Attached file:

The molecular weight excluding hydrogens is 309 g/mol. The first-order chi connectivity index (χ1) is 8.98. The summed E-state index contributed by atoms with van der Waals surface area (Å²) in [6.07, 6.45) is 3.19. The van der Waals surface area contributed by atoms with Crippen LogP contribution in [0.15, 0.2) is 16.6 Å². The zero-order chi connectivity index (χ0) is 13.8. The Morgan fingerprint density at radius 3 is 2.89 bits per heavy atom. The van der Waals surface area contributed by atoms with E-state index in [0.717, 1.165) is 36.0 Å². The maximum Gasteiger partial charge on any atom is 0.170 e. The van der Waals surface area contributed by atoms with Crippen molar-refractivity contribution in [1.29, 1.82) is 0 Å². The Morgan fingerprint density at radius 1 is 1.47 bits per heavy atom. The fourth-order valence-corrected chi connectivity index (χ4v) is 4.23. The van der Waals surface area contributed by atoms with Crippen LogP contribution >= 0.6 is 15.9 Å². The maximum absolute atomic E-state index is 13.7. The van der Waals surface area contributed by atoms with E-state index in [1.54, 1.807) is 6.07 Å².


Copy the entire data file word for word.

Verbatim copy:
The molecular weight excluding hydrogens is 309 g/mol. The first-order chi connectivity index (χ1) is 8.98. The summed E-state index contributed by atoms with van der Waals surface area (Å²) in [6.07, 6.45) is 3.19. The van der Waals surface area contributed by atoms with Crippen LogP contribution in [0.15, 0.2) is 16.6 Å². The zero-order chi connectivity index (χ0) is 13.8. The Morgan fingerprint density at radius 3 is 2.89 bits per heavy atom. The van der Waals surface area contributed by atoms with E-state index in [0.717, 1.165) is 36.0 Å². The maximum Gasteiger partial charge on any atom is 0.170 e. The van der Waals surface area contributed by atoms with Crippen molar-refractivity contribution in [1.29, 1.82) is 0 Å². The Morgan fingerprint density at radius 1 is 1.47 bits per heavy atom. The fourth-order valence-corrected chi connectivity index (χ4v) is 4.23. The van der Waals surface area contributed by atoms with Crippen LogP contribution >= 0.6 is 15.9 Å². The maximum absolute atomic E-state index is 13.7. The van der Waals surface area contributed by atoms with E-state index in [1.54, 1.807) is 6.07 Å².